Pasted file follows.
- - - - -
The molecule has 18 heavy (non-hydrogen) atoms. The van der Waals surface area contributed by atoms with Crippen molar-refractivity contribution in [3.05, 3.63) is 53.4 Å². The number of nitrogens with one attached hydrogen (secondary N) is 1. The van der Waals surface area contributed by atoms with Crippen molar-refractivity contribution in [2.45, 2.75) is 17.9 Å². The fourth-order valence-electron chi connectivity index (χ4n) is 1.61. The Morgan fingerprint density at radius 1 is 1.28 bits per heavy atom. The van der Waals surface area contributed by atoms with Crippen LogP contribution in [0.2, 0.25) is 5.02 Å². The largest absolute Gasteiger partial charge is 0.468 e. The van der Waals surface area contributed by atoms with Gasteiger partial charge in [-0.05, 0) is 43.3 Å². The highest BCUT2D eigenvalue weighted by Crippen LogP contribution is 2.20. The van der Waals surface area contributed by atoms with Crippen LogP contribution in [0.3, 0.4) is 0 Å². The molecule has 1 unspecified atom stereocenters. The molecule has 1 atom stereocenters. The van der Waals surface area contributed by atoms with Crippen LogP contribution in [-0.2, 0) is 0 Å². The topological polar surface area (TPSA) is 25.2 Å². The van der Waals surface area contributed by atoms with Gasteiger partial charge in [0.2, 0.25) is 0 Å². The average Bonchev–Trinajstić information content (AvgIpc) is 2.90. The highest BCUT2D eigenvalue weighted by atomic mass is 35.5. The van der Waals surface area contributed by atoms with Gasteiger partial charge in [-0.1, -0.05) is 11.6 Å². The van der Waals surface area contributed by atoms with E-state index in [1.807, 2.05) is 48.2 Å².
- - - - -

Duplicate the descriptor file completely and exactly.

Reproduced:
The molecule has 18 heavy (non-hydrogen) atoms. The van der Waals surface area contributed by atoms with Crippen molar-refractivity contribution in [3.05, 3.63) is 53.4 Å². The number of nitrogens with one attached hydrogen (secondary N) is 1. The van der Waals surface area contributed by atoms with Crippen molar-refractivity contribution in [2.45, 2.75) is 17.9 Å². The fourth-order valence-electron chi connectivity index (χ4n) is 1.61. The Morgan fingerprint density at radius 1 is 1.28 bits per heavy atom. The van der Waals surface area contributed by atoms with Crippen LogP contribution in [0.2, 0.25) is 5.02 Å². The largest absolute Gasteiger partial charge is 0.468 e. The van der Waals surface area contributed by atoms with Gasteiger partial charge in [-0.05, 0) is 43.3 Å². The highest BCUT2D eigenvalue weighted by Crippen LogP contribution is 2.20. The van der Waals surface area contributed by atoms with Crippen LogP contribution in [0.3, 0.4) is 0 Å². The molecule has 1 unspecified atom stereocenters. The molecule has 1 atom stereocenters. The van der Waals surface area contributed by atoms with Crippen LogP contribution in [-0.2, 0) is 0 Å². The topological polar surface area (TPSA) is 25.2 Å². The van der Waals surface area contributed by atoms with Gasteiger partial charge in [0.2, 0.25) is 0 Å². The average Bonchev–Trinajstić information content (AvgIpc) is 2.90. The highest BCUT2D eigenvalue weighted by atomic mass is 35.5. The van der Waals surface area contributed by atoms with Gasteiger partial charge in [-0.1, -0.05) is 11.6 Å². The van der Waals surface area contributed by atoms with E-state index in [1.807, 2.05) is 48.2 Å².